GN 441’s Long, Strange Trip
Only one more railroad ordered F45s. Santa Fe was the first customer for this model, taking delivery of 40 units numbered 1900 through 1939 in the summer of 1968, a year before the Great Northern.
The locomotive that is now GN 441 was one of these, Santa Fe 1910. (In an amazing coincidence, 1910 was the year that Glacier National Park was established.)
On June 24, 1968, railroaders are inspecting the brand-new 1910 and sister 1911 on their maiden run from Chicago to California as they pause at the fuel rack at Clovis, New Mexico. Behind them is one of Santa Fe’s many SD45s.
Santa Fe 1910 has been in service for only a couple of days, but it has already demonstrated why cows need to stay off railroad tracks.
“She’s slogged tonnage up Ash Hill west out of Bagdad, held back Mr. Newton from Goffs down the Colorado River at Topock and then ground up the Sacramento Wash to beautiful downtown Kingman, Arizona. She flew across the Mojave from Barstow to Mojave to join the mighty Southern Pacific for their joint assault on the east side of Tehachapi.
The future Great Northern 441 blasts through Sandcut, California, with a hot eastbound piggyback train in the early 1970s. Originally geared for a top speed of 79 MPH, it hustled fast freight trains between California and the Midwest and Texas. Santa Fe liked to change their locomotive numbers, and the 1910 was renumbered to 5910 on July 14, 1970, as part of the railroad’s general renumbering.
In October 1976 the 5910 was repainted in Santa Fe’s new “yellow warbonnet” scheme. Inspired by the iconic red and silver scheme Santa Fe used on their passenger locomotives, this scheme symbolizes a Native American headdress. The 5910 had plenty of time to get dirty again by the time it hauled an eastbound piggyback train on the north track on California’s Cajon Pass in May 1981. That’s the rear of its train in the distance.
The 5910 got a new lease on life when it was remanufactured at the Santa Fe’s heavy rebuild shop in San Bernardino, California. Electrical upgrades and other modifications extended its service life. It was released from the shops on February 9, 1983, wearing a new number, 5960, to signify its capital rebuilding. In November 1984 it’s passing the “San Berdoo” shops on a westbound train.
Santa Fe 5960 shows off its ubersaturated new colors as it leads an eastbound freight into New Mexico’s Abo Canyon on April 14, 1990.
In 1983 the Southern Pacific Railroad and the Atchison, Topeka and Santa Fe Railway wanted to merge and create a new railroad, SPSF Railway. While the Interstate Commerce Commission studied their proposal, both railroads started painting their locomotives in the new SPSF paint scheme, which incorporated the yellow warbonnet from the Santa Fe and red from the Southern Pacific. Railfans quickly dubbed this the “Kodachrome” paint scheme for its resemblance to the boxes of film often used to photograph it, including the image above.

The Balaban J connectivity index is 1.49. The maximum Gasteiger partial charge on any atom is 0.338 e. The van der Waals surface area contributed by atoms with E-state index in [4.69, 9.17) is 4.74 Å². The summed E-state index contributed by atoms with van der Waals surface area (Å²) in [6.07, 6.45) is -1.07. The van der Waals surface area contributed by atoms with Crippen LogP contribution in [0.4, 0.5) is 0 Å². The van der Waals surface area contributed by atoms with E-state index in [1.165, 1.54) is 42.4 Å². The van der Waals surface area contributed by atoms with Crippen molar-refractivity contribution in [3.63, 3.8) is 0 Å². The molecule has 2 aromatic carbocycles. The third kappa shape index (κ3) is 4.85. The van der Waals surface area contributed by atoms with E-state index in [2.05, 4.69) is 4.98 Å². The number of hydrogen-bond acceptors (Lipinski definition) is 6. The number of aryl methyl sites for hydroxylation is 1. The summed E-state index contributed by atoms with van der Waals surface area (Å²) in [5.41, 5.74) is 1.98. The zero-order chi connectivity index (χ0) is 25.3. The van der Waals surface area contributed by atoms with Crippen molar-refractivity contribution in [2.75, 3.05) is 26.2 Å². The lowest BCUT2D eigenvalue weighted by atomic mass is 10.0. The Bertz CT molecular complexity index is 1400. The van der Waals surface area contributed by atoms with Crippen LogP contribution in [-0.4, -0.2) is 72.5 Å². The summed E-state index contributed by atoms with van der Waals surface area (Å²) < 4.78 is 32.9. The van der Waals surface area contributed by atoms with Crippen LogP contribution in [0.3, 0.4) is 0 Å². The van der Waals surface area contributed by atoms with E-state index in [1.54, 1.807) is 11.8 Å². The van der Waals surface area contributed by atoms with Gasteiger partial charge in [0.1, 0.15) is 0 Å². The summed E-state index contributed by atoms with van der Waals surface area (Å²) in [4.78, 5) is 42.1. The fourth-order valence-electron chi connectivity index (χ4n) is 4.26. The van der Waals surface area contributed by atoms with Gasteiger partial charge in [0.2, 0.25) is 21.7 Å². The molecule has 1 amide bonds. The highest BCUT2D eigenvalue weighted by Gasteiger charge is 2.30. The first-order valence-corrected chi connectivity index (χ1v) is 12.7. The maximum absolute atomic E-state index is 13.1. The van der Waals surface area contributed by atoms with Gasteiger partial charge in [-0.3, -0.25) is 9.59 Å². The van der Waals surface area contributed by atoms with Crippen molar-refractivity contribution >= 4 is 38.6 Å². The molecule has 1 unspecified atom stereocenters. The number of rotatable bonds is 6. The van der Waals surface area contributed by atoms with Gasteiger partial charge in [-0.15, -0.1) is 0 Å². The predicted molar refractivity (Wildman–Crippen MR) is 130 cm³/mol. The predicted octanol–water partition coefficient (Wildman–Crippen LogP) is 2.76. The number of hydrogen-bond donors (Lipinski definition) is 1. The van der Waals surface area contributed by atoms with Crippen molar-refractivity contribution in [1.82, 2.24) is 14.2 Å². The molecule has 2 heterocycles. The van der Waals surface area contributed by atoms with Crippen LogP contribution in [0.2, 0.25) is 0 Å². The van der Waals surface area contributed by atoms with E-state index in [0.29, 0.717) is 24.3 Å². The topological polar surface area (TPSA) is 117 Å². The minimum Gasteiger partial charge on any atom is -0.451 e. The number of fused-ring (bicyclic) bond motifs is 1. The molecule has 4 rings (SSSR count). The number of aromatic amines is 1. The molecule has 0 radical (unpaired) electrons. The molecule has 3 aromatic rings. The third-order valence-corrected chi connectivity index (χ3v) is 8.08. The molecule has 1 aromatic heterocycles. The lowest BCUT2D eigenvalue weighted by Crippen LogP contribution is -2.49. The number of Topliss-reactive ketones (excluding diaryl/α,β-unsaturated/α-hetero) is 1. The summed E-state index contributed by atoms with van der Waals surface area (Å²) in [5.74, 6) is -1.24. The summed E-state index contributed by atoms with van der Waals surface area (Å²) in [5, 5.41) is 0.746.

Notice the 5960’s side only says SF, with enough room to add SP after the merger. SP units likewise left room to add the SF. But the ICC rejected the merger in 1986, and ever since, SPSF has stood for “Shouldn’t Paint So Fast.”
Santa Fe didn’t know it at the time, but the ICC did them a huge favor. Because they didn’t get the SP, the Santa Fe was able to merge with the Burlington Northern in 1995, creating today’s BNSF Railway – one of railroading’s great success stories.
Santa Fe repainted the 5960 back into their “Yellow Warbonnet” scheme, but they wouldn’t keep it much longer. By August 16, 1991, it was stored at Argentine Yard in Kansas City, Kansas. In a few years Santa Fe would start selling off its F45s and SD45s.
The Santa Fe sold the 5960 in January 1994 to Morrison Knudsen, an engineering and construction company that also remanufactured and leased locomotives. The Santa Fe markings were painted out, and it was renumbered to MKCX 5531 and leased to the Utah Railway, where it hauled coal over the Wasatch Mountain Range in eastern Utah. Above, the 5531 waits for its next assignment at the Utah Railway’s shops at Martin, Utah, on August 24, 1994.
In May of 1995 the locomotive was repainted in full Utah Railway colors and given yet another number: Utah 9013. On April 22, 1999, it's rolling downhill from Soldier Summit at Kyune, Utah, with an empty eastbound train bound for the Wildcat Mine.
The 9013 worked until September 2001 when the lease expired with Helm Rail Equipment Corporation, who had purchased the locomotive from MK Rail during the lease. After three decades of service, the 9013 was moved to a salvage yard in East St. Louis, Illinois, where it sat out of use, awaiting a new owner – or scrapping.
Time was running out for the F45. Of the 86 units built, the majority were retired by their original owners in the late 1980s and early 1990s. A few were resold to regional and short line railroads where they continued to work for several more years. But most of these have been retired and scrapped as well, including all of the former Great Northern units. Today only five F45s are known to survive, and none of them are in service.
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Last photo copyright Tom Lambrecht
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